This article was published in Australian Dictionary of Biography, Volume 11, (MUP), 1988
Clive Shields (1879-1956), medical practitioner and politician, was born on 28 April 1879 at Hamilton, Victoria, seventh surviving child of Tasmanian-born William Shields, postmaster, and his Irish wife Elizabeth, née Knaggs. His education began at Hamilton State School and proceeded, by way of a scholarship, to University High School where he matriculated with first-class honours in Greek and Latin. In 1897 Shields entered Trinity College, University of Melbourne (B.A., 1900; M.B., 1905; M.A., B.S., 1906). He shared the exhibition in therapeutics, dietetics and hygiene and won the prize for forensic medicine. He also edited the medical students' journal, Speculum, was president of Trinity's Dialectic Society, and represented his college in football, cricket and tennis.
In 1906-07 Shields served as resident surgeon at the (Royal) Melbourne Hospital, the (Royal) Children's Hospital and the Infectious Diseases Hospital. Late in 1907 he moved to Western Australia where he became a highly successful goldfields practitioner; he would later say that 'practically all my professional life has been spent in mining communities'. On 1 June 1908 at West Perth, he married Catherine Lloyd Williams.
Shields returned to Victoria in 1919 and settled at Malmsbury. In 1928 he retired from medicine and visited Europe and South Africa. After the death of his wife in 1930 he decided to enter public life. He prepared himself by studying economics and politics and served for two years as secretary of the local sustenance committee. In May 1932, standing as a United Australia Party candidate, Shields won the Legislative Assembly seat of Castlemaine and Kyneton. His talents were conspicuous and he did not remain long on the back-bench. In November 1933 he was appointed honorary minister in charge of sustenance in the Argyle government, retaining the post until March 1935 when he was made minister of agriculture and of mines. Two weeks later the government was defeated in the assembly.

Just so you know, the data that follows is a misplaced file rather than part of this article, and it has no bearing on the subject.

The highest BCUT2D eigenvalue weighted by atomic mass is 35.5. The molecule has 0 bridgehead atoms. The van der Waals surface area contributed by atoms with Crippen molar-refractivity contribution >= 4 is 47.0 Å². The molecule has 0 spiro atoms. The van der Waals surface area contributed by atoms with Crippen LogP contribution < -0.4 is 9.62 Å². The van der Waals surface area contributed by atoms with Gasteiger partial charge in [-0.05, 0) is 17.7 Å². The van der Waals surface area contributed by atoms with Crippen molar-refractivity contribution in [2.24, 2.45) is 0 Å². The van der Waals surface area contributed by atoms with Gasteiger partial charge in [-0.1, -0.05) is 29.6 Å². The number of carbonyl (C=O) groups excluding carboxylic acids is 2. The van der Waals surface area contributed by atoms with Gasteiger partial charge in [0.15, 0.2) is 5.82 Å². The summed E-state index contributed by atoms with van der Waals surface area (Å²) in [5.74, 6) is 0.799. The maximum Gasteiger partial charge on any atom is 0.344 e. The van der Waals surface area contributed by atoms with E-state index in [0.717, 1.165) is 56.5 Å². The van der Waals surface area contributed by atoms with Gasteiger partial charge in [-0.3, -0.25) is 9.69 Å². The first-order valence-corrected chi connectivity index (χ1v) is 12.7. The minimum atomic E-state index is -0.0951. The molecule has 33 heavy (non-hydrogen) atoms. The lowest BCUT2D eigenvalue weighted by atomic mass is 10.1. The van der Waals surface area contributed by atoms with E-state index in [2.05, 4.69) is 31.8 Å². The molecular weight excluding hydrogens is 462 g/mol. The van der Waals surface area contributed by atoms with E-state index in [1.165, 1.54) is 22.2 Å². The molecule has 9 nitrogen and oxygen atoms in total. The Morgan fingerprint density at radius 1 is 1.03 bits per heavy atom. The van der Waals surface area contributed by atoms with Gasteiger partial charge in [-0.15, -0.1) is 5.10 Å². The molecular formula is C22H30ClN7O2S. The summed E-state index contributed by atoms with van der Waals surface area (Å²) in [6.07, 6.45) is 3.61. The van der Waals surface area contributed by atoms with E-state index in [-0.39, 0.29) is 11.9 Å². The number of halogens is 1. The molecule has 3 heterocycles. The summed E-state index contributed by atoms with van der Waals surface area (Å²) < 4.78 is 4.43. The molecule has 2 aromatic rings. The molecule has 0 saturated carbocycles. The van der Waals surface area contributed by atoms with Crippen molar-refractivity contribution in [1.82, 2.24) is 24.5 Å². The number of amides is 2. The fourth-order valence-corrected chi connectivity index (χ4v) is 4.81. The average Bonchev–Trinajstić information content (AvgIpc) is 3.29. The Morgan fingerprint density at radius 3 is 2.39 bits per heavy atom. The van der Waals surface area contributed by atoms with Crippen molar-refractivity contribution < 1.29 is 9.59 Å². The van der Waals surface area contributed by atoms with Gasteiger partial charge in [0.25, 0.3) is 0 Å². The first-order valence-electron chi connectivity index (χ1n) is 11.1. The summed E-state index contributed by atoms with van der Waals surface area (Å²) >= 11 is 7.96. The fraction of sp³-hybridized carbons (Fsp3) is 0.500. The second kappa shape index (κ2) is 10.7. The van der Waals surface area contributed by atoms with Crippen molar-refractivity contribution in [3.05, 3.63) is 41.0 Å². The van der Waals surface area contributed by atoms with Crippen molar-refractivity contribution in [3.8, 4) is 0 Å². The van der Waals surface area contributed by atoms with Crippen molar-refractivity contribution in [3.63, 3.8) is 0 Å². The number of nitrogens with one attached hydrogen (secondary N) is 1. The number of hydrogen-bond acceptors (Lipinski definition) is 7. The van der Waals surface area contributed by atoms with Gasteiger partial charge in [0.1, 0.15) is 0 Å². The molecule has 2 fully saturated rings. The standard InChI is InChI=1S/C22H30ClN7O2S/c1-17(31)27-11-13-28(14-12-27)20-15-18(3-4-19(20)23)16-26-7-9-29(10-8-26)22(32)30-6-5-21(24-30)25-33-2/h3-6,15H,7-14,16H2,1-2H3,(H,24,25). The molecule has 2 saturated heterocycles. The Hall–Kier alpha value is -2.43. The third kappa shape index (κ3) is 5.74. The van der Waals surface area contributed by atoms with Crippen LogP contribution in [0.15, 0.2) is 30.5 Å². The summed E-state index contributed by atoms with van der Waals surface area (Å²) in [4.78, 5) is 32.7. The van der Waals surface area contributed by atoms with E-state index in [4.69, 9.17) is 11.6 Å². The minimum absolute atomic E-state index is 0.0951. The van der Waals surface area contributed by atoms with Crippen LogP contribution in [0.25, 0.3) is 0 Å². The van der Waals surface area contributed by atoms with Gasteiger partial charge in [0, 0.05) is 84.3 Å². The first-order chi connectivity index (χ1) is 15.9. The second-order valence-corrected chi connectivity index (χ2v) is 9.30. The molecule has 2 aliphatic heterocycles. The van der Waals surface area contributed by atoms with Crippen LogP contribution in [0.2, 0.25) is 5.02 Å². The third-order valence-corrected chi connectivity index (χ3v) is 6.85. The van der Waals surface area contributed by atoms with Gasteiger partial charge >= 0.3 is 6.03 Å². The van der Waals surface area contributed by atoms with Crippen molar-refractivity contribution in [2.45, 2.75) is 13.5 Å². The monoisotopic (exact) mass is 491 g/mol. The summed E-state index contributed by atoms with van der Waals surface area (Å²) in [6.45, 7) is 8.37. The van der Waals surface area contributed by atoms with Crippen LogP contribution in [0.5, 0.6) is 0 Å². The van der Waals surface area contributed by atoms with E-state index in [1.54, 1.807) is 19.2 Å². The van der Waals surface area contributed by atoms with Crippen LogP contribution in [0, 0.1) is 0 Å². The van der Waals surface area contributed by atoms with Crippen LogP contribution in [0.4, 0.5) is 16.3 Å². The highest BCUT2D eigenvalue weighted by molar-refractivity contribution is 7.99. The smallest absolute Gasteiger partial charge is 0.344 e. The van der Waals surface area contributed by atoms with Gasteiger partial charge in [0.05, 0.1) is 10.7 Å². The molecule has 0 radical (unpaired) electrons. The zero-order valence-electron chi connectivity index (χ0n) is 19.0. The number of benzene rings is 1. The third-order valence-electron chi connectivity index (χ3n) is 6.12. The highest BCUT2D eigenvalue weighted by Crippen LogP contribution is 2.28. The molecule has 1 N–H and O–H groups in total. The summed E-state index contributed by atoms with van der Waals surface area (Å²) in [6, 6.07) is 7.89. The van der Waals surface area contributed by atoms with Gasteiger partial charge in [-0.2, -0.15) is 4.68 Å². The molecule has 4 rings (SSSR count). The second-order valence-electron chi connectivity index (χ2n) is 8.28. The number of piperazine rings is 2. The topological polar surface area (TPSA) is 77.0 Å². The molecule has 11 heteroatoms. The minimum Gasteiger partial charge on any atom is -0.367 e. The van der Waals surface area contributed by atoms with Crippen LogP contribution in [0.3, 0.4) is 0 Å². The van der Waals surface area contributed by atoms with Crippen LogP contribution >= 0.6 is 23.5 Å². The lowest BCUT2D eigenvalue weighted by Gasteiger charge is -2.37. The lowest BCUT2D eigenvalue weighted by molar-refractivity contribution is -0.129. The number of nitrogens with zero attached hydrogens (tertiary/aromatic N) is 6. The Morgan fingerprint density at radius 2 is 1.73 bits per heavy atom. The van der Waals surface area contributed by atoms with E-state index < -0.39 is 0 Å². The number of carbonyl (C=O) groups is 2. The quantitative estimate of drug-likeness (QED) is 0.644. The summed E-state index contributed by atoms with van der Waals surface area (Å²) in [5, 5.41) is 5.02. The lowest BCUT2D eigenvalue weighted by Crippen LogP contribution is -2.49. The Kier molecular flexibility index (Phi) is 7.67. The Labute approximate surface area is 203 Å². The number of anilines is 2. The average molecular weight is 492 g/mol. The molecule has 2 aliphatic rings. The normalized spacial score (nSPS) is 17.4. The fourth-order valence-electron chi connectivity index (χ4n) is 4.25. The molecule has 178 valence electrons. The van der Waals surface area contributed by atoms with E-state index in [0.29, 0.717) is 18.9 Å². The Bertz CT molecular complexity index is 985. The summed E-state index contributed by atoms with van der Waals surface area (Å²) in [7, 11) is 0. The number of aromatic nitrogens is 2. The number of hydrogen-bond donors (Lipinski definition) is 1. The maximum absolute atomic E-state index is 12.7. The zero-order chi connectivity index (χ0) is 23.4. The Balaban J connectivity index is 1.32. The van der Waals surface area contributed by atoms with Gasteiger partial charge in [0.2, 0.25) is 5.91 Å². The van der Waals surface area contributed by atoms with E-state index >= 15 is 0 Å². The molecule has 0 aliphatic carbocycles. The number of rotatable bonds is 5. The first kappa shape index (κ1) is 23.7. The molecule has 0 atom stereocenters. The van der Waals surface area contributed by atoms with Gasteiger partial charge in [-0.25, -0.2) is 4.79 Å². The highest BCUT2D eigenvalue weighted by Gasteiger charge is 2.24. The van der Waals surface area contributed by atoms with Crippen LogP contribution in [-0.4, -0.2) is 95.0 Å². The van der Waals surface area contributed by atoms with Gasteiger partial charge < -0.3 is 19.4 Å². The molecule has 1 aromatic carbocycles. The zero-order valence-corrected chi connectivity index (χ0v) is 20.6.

In July 1936, frustrated by the 'ultra-conservative' views predominant in the U.A.P., Shields became deputy leader of a breakaway group of seven, known as Country Liberals. After the October 1937 election the Country Liberals split and he rejoined the U.A.P.
Shields took a particular interest in slum abolition. His ideal was the outer-suburban home serviced by free or subsidized public transport; he wanted to 'get away as far as possible from the system of building barrack houses or flats'. In 1935 he spoke out strongly against a provision in the Health Act which made sufferers from infectious disease liable for the costs of hospital treatment. Next year he made valuable suggestions for the strengthening of the miners' phthisis relief bill, but saw his most important amendment rejected by the Dunstan government. By 1938 Shields had become totally disillusioned with politics. He was 'fed up with oiling the parish pump'; the average voter only wanted personal favours and cared nothing for democracy. What the country needed was 'a taste of dictatorship'. He retired from parliament in February 1940 and left Malmsbury to live in Melbourne. On 16 April at Kew he married Dorothy Margaret Grace Hart.
Shields had a keen if somewhat cynical sense of humour and was an excellent story-teller. His favourite hobby was angling which he pursued regularly in Queensland. Survived by his wife, Shields died, childless, at his Kew home on 4 September 1956; he was cremated with Presbyterian forms. His estate was valued for probate at £46,038.
Geoff Browne, 'Shields, Clive (1879–1956)', Australian Dictionary of Biography, National Centre of Biography, Australian National University, http://adb.anu.edu.au/biography/shields-clive-8415/text14781, published first in hardcopy 1988, accessed online 29 July 2016.
This article was first published in hardcopy in Australian Dictionary of Biography, Volume 11, (MUP), 1988